Correct Sitting Posture
Correct sitting posture is critical for long-term spine health. The anatomical components of the spine are extremely resilient, but years of sitting slumped in a chair or slouched over a steering wheel can exacerbate the natural degeneration that accompanies the aging process. This is particularly true in the cervical (neck) and lumbar (lower back) regions of the spine, both of which bear a great amount of upper body weight and are subjected to a wide range of stress-inducing movement. Eventually, years of wear and tear can lead to degenerative disc disease or osteoarthritis, which can, in turn, produce painful nerve compression through the development of herniated discs or bone spurs.
How to use correct sitting posture to avoid back and neck pain
This isn’t to say that using correct posture while sitting is a lifetime guarantee against spinal nerve compression. Indeed, nearly everyone will experience some form of spinal degeneration at some point, although not every degenerative spine condition will produce symptoms. Still, prolonged improper posture can hasten the degeneration of an intervertebral disc or a vertebral joint, which is why it’s best to follow these steps for correct sitting posture:
- Back straight, shoulders back, buttocks touching back of the chair
- Weight distributed evenly between both hips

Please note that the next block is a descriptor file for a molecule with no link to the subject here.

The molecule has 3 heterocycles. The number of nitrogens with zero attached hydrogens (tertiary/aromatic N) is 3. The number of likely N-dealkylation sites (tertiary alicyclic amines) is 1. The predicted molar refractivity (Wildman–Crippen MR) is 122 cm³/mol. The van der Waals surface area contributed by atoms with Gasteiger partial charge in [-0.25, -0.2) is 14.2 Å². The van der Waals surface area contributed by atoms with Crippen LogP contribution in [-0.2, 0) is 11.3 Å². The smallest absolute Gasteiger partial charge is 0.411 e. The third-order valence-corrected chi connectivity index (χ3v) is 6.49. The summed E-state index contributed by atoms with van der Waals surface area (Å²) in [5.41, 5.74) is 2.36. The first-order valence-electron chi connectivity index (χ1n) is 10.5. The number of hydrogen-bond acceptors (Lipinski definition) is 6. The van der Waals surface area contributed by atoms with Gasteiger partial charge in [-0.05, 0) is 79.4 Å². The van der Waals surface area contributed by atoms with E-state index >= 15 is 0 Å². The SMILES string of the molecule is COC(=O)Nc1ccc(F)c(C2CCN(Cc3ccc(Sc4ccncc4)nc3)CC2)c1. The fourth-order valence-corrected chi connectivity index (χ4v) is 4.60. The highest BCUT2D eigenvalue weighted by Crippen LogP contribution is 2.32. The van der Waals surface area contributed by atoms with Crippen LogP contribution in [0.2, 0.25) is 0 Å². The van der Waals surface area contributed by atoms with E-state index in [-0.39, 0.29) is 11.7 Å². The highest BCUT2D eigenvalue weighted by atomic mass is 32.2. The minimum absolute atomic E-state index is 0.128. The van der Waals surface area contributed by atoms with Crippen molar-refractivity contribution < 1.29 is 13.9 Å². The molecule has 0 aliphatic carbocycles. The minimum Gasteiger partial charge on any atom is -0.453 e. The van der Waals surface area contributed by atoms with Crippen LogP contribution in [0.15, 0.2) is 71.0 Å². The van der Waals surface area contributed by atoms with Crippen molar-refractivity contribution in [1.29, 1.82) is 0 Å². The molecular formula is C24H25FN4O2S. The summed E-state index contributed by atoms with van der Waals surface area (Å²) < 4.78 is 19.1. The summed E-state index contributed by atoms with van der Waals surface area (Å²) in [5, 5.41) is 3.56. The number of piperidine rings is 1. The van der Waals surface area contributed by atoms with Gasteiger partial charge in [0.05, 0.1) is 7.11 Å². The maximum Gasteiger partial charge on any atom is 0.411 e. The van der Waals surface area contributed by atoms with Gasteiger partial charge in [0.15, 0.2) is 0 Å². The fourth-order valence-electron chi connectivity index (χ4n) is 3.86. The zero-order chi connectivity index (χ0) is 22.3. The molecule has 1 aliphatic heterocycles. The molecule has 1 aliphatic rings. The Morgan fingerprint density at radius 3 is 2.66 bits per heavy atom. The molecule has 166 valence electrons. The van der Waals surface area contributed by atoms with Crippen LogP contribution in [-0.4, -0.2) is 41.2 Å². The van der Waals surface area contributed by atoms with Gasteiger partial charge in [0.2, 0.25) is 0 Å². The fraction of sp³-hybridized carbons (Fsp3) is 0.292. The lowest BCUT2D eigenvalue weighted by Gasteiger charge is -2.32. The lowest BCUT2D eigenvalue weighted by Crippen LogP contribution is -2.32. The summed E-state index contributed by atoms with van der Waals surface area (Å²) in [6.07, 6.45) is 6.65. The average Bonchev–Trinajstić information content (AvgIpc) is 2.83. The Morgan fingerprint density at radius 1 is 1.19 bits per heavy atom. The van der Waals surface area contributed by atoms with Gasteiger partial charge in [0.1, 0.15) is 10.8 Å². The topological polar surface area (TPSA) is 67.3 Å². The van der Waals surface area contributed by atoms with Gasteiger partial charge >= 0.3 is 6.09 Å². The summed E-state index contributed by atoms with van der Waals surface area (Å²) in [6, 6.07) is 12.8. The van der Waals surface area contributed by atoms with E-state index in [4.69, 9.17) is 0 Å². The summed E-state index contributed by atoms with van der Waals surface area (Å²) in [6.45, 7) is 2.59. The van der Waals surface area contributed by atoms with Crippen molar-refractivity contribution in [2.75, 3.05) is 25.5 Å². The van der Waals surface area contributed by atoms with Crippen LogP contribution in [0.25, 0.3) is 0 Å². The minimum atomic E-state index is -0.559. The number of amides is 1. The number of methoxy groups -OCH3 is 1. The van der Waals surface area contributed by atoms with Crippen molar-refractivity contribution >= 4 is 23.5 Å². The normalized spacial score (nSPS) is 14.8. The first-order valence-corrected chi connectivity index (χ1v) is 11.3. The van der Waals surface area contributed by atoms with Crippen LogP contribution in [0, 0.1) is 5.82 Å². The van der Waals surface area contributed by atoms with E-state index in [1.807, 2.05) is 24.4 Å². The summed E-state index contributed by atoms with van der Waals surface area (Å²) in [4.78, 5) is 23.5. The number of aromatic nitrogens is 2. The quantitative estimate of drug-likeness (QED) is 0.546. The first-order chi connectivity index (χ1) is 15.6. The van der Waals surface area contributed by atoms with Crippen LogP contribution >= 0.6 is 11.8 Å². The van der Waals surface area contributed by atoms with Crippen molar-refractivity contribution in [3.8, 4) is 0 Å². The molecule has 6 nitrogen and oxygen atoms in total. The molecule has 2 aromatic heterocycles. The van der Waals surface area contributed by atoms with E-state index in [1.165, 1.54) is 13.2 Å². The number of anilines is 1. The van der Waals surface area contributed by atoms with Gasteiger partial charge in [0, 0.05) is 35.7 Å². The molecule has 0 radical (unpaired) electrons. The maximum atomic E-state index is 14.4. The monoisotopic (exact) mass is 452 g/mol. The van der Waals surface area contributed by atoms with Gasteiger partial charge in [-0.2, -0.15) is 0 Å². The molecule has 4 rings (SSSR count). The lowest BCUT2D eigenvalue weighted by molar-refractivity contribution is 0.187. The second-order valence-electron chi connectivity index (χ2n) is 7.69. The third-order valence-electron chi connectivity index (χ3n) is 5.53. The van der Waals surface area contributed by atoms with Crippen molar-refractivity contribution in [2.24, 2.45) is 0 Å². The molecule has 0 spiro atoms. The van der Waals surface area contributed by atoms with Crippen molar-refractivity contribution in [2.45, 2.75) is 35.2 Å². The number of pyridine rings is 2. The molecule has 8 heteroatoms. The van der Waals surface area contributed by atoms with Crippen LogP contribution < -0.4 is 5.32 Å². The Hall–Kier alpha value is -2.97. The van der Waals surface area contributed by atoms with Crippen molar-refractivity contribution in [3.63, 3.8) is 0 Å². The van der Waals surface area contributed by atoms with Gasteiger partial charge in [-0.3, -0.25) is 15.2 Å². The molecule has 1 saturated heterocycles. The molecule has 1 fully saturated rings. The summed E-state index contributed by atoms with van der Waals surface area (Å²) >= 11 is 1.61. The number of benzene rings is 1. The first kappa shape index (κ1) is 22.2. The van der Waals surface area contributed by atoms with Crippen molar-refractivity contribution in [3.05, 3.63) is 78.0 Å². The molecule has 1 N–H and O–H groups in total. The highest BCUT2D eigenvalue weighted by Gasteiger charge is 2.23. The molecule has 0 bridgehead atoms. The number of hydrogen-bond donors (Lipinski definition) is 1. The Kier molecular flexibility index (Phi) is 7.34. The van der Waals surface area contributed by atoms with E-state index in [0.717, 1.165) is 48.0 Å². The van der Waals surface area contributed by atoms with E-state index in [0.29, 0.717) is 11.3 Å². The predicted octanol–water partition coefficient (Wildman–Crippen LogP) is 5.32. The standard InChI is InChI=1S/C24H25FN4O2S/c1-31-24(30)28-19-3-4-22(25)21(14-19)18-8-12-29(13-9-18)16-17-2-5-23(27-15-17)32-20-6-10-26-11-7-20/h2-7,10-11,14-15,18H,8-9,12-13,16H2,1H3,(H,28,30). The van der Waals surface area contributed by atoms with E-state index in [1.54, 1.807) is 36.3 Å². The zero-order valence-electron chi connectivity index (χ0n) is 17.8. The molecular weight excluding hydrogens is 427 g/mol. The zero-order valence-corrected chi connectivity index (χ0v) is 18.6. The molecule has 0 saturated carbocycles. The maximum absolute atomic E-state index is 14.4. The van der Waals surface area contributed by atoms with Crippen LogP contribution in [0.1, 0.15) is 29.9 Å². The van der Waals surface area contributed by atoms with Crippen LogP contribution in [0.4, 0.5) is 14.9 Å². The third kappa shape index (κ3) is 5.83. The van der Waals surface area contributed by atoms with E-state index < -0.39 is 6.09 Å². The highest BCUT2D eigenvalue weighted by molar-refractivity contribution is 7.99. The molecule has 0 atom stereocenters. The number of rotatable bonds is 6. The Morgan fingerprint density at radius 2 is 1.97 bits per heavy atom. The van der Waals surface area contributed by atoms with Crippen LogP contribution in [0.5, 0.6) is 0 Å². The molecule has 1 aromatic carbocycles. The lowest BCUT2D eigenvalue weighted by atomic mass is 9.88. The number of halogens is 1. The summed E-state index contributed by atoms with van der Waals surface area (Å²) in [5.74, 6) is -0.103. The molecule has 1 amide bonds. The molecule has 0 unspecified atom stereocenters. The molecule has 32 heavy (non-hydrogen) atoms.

- Knees bent at a right angle, even with or slightly higher than the hips
- Feet flat on the floor
- Avoid sitting in the same position for longer than 30 minutes
It’s also important to pay attention to how you stand up from a sitting position. Rather than bending forward from the waist, move to the edge of the chair and rise by straightening your legs. If you feel any stiffness or the slightest hint of developing neck or back pain, stretch your back.
When correct sitting posture Is not enough
If chronic nerve compression symptoms develop despite your best effort at sitting correctly, talk to your physician about treatment options. Should pain medication, physical therapy or other conservative methods prove ineffective, contact Laser Spine Institute to determine whether you might be a candidate for one of our minimally invasive, outpatient procedures.